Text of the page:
Authorship Norms: Credit and Roles

Let me start by saying, there is nothing normal about authorship norms.

As a journal editor, I regularly receive questions about authorship policies and practices, both in a general context and specific to the journal. The variety of questions and cases are mind-boggling. While there has been a lot of attention paid to the topic of authorship over the years, in both the scholarly literature and the more mainstream discourse in higher education, none of it seems to alleviate the confusion around this issue (my own included).

Some of the confusion may be due to the growing complexity of roles, the various factors and interpersonal dynamics that surface in collaborative ventures and the diversity of the standards and practices in different fields and across disciplines.

There are two aspects to this topic that are worth discussion. This month’s editorial is a look at what warrants authorship, including the various roles and customs. May’s editorial will be an examination of the practices across different disciplines, what they signify and implications for cross-disciplinary research and publication.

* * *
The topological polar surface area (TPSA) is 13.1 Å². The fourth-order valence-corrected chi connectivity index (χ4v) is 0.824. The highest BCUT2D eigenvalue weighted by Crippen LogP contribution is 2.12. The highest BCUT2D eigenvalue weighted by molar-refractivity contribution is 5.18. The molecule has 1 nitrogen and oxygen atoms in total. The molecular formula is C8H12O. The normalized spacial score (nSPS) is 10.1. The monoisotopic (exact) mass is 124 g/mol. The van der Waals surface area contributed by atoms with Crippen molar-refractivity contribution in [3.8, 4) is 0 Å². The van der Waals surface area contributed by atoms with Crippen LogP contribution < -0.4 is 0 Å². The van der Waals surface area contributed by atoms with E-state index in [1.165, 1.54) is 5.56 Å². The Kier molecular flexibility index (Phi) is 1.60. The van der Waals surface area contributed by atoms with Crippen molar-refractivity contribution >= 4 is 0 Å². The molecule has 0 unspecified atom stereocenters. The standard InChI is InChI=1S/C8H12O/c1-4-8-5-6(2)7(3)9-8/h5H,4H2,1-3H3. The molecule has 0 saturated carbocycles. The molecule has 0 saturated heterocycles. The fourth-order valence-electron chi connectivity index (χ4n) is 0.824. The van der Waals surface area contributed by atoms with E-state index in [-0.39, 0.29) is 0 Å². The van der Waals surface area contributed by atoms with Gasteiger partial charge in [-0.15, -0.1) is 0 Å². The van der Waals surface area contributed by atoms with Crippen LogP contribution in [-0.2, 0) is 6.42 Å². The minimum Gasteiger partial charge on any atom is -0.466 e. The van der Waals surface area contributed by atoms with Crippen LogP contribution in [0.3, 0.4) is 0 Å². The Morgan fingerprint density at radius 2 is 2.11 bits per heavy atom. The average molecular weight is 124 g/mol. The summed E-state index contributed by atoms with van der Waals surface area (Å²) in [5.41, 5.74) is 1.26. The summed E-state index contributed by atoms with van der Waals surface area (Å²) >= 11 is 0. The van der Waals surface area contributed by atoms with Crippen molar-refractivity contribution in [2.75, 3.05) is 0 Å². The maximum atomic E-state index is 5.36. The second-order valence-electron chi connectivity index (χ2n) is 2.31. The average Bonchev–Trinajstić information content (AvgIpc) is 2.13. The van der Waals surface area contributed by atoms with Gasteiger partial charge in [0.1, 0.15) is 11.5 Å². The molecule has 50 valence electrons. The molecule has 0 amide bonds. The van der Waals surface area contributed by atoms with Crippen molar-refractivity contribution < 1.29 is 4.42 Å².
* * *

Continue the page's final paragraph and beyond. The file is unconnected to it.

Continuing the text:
So, why does this issue of authorship even matter? With a climate of open access and collaboration, does credit really matter? After all, academic scholars and researchers have an intrinsic mission to be leaders in education, further knowledge, and contribute to innovation and practice. Unfortunately, it is not that easy. Academic success is built on reputation and reputation is built on publication. So in spite of all the altruistic motives, the system for reward and advancement is built on what is essentially a competitive model: “At the Washington Conference on Ethics, Edward Huth, editor of the Annals of Internal Medicine, emphasized that authorship is the currency of academic medicine.”1 Throughout the years and through the disciplines, this statement has been appropriated to fit other contexts, but the message is the same: in academia, authorship matters. Decisions about tenure, promotion, funding, and other professional opportunities are predicated on the reputation of a scholar or researcher.